The poor old password, that random string of letters and numbers that people use to check email, make purchases or access bank account information. These days the password has a target on its chest; hardly a day goes by without some sort of email popping into my inbox stating that a technology is going to kill the age-old authenticator.
I don’t think the password will ever completely go away, it will be deprecated and be one thread in a tapestry of various authentication factors. But Yahoo is not standing still and while not killing the password outright it is replacing them with one-time passcodes.
Instead of accessing a Yahoo account with the traditional login information, account holders can now opt to be send a code to their mobile device. After choosing the new security feature and enrolling the mobile device the user will receive a temporary password to access information.
Reaction to the news has been mixed. LastPass, a password manager provider, says the solution is actually weaker since it is only one factor of authentication and phone numbers can be ported to different devices.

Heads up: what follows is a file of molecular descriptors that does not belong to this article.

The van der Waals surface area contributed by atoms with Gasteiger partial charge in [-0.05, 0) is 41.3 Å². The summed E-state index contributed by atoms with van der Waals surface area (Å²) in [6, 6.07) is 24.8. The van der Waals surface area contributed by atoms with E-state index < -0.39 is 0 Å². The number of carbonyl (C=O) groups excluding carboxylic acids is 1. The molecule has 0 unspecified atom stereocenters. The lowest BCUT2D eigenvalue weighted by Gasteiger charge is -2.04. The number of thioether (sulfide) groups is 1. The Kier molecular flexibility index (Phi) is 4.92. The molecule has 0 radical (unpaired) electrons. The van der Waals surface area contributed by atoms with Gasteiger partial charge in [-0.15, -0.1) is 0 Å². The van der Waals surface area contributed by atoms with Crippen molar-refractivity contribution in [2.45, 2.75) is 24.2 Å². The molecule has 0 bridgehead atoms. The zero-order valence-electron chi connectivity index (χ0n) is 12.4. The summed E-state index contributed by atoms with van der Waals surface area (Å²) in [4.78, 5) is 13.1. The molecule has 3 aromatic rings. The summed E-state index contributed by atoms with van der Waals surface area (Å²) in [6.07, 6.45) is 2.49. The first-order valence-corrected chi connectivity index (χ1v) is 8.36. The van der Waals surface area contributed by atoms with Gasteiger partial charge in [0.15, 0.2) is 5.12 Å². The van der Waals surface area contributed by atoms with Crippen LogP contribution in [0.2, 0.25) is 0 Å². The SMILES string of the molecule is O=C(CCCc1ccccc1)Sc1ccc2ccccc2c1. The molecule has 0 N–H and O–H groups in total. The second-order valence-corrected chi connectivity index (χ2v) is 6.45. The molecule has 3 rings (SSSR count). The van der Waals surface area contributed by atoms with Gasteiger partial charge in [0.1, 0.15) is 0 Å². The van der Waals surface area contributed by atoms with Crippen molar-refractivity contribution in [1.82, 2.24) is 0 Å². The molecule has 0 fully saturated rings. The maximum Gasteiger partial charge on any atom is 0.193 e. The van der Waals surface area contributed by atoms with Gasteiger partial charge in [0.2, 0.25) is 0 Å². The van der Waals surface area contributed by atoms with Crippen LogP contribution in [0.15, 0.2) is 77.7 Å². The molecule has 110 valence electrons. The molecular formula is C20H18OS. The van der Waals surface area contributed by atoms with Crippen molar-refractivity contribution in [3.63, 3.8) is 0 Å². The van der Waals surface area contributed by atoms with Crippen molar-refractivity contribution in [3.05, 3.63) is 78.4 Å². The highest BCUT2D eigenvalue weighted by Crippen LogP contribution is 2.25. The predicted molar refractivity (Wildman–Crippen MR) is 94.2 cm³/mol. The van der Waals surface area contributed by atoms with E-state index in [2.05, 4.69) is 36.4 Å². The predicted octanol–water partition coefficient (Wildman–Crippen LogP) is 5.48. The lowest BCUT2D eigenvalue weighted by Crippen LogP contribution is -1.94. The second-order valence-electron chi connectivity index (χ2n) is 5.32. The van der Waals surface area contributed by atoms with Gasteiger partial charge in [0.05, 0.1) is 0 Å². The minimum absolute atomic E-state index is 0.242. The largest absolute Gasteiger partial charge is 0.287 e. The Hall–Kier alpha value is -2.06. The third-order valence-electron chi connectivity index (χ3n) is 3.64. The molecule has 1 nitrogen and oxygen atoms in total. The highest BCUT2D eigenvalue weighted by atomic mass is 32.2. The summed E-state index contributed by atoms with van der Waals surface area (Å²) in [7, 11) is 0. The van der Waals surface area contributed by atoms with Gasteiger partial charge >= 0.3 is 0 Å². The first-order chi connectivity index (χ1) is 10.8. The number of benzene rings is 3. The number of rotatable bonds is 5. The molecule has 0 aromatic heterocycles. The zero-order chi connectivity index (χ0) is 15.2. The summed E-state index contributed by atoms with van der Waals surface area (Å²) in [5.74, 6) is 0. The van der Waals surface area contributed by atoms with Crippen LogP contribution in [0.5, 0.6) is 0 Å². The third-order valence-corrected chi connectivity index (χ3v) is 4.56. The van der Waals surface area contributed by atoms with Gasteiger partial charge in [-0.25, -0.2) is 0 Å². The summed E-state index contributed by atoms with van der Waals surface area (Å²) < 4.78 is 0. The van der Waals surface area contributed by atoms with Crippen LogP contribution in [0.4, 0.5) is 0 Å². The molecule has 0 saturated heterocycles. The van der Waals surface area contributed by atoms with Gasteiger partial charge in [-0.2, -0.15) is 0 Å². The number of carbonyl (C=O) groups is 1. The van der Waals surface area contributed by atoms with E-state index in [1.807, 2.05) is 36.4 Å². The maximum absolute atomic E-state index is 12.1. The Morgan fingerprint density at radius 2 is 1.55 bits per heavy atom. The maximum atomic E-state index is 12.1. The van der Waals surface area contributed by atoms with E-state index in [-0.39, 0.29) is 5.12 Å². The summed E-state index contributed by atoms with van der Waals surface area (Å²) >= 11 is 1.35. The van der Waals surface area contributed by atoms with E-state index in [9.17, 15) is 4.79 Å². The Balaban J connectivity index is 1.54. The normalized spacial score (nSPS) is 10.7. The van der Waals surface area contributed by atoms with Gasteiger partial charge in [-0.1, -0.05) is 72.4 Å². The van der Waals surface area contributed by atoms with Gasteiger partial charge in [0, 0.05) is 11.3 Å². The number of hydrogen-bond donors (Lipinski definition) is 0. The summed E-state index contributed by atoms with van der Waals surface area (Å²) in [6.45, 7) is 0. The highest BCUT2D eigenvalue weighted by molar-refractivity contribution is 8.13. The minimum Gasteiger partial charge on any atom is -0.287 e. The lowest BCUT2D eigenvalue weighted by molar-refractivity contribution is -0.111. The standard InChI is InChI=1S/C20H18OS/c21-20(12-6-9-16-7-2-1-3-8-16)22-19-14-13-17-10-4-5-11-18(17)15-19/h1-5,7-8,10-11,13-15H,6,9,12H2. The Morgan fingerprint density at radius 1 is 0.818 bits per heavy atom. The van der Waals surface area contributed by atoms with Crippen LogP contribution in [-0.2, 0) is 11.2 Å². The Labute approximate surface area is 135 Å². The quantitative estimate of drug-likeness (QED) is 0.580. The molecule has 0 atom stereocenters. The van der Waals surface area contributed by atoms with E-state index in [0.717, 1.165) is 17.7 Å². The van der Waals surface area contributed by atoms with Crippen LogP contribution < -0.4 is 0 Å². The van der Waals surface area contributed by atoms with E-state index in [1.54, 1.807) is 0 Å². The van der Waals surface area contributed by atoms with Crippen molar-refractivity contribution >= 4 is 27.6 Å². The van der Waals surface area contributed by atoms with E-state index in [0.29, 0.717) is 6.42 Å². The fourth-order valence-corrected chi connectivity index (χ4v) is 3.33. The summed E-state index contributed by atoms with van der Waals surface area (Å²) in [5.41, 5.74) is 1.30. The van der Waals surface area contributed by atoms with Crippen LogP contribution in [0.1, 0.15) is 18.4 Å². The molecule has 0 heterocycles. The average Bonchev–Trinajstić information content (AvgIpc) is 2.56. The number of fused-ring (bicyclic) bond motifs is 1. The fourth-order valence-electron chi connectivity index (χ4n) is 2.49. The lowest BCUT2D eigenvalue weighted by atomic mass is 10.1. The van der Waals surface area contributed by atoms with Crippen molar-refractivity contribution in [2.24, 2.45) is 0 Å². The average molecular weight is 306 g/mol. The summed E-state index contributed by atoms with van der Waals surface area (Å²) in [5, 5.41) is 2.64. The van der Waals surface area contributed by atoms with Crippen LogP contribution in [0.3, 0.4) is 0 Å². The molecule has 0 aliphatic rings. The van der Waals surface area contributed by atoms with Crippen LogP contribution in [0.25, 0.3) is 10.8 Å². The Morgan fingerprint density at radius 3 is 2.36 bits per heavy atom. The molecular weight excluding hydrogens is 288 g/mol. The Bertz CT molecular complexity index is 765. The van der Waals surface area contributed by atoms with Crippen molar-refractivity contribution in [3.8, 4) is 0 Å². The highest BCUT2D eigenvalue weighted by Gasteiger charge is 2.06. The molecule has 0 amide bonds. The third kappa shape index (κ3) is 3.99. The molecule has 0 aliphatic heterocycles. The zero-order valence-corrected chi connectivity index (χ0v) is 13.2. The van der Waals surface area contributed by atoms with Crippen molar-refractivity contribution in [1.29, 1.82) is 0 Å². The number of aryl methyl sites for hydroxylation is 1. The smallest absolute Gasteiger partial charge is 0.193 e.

Ping Identity says Yahoo isn’t killing the password but optimizing the the reset flow, says John Bradley, senior technical architect at Ping Identity. “Yahoo has automated account recovery so it can be done for every login, which matches the way a lot of people manage passwords now — they don’t bother remembering them and do a reset every time they want into an account,” he explains.
This solution can be more secure than how individuals reset passwords traditionally. “Sending a new password via SMS is probably more secure than sending via email, which is likely available on your unlocked phone and other places. Letting users opt-in to using single factor is better than the password alone,” Bradley adds.